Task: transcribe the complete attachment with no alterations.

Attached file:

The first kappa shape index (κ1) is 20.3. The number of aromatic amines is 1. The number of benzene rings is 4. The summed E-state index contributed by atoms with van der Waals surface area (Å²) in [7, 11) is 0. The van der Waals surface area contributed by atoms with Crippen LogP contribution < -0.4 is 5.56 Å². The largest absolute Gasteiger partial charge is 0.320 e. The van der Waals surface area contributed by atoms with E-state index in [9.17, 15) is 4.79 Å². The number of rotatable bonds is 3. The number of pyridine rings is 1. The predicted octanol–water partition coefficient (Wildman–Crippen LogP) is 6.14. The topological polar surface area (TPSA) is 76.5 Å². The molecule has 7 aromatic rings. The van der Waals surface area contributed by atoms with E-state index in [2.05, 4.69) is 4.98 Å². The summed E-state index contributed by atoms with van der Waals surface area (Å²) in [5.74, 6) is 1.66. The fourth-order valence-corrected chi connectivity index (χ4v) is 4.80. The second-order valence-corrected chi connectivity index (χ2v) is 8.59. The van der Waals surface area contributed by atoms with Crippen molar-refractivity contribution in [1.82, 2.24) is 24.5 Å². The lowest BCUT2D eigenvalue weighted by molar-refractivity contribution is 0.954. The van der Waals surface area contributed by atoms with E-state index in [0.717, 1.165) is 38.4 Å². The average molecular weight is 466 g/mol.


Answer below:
The first kappa shape index (κ1) is 20.3. The number of aromatic amines is 1. The number of benzene rings is 4. The summed E-state index contributed by atoms with van der Waals surface area (Å²) in [7, 11) is 0. The van der Waals surface area contributed by atoms with Crippen LogP contribution < -0.4 is 5.56 Å². The largest absolute Gasteiger partial charge is 0.320 e. The van der Waals surface area contributed by atoms with E-state index in [9.17, 15) is 4.79 Å². The number of rotatable bonds is 3. The number of pyridine rings is 1. The predicted octanol–water partition coefficient (Wildman–Crippen LogP) is 6.14. The topological polar surface area (TPSA) is 76.5 Å². The molecule has 7 aromatic rings. The van der Waals surface area contributed by atoms with E-state index in [2.05, 4.69) is 4.98 Å². The summed E-state index contributed by atoms with van der Waals surface area (Å²) in [5.74, 6) is 1.66. The fourth-order valence-corrected chi connectivity index (χ4v) is 4.80. The second-order valence-corrected chi connectivity index (χ2v) is 8.59. The van der Waals surface area contributed by atoms with Crippen molar-refractivity contribution in [1.82, 2.24) is 24.5 Å². The lowest BCUT2D eigenvalue weighted by molar-refractivity contribution is 0.954. The van der Waals surface area contributed by atoms with E-state index in [0.717, 1.165) is 38.4 Å². The average molecular weight is 466 g/mol.